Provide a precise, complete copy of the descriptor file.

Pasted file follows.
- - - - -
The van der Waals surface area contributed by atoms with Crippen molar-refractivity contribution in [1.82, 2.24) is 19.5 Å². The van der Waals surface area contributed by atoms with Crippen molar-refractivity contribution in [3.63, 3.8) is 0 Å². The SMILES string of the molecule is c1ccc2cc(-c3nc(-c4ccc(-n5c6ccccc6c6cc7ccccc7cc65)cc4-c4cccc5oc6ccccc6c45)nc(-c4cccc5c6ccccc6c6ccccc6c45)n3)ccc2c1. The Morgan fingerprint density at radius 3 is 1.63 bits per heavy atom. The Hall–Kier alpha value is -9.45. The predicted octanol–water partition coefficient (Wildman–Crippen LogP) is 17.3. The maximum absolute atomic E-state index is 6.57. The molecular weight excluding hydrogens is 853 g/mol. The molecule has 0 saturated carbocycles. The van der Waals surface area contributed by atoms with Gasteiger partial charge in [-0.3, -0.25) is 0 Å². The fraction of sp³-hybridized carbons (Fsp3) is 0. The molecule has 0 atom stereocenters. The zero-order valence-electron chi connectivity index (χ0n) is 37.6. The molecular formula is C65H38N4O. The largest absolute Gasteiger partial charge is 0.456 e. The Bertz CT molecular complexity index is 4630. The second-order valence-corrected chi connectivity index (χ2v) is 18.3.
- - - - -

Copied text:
The van der Waals surface area contributed by atoms with Crippen molar-refractivity contribution in [1.82, 2.24) is 19.5 Å². The van der Waals surface area contributed by atoms with Crippen molar-refractivity contribution in [3.63, 3.8) is 0 Å². The SMILES string of the molecule is c1ccc2cc(-c3nc(-c4ccc(-n5c6ccccc6c6cc7ccccc7cc65)cc4-c4cccc5oc6ccccc6c45)nc(-c4cccc5c6ccccc6c6ccccc6c45)n3)ccc2c1. The Morgan fingerprint density at radius 3 is 1.63 bits per heavy atom. The Hall–Kier alpha value is -9.45. The predicted octanol–water partition coefficient (Wildman–Crippen LogP) is 17.3. The maximum absolute atomic E-state index is 6.57. The molecular weight excluding hydrogens is 853 g/mol. The molecule has 0 saturated carbocycles. The van der Waals surface area contributed by atoms with Gasteiger partial charge in [-0.3, -0.25) is 0 Å². The fraction of sp³-hybridized carbons (Fsp3) is 0. The molecule has 0 atom stereocenters. The zero-order valence-electron chi connectivity index (χ0n) is 37.6. The molecular formula is C65H38N4O. The largest absolute Gasteiger partial charge is 0.456 e. The Bertz CT molecular complexity index is 4630. The second-order valence-corrected chi connectivity index (χ2v) is 18.3.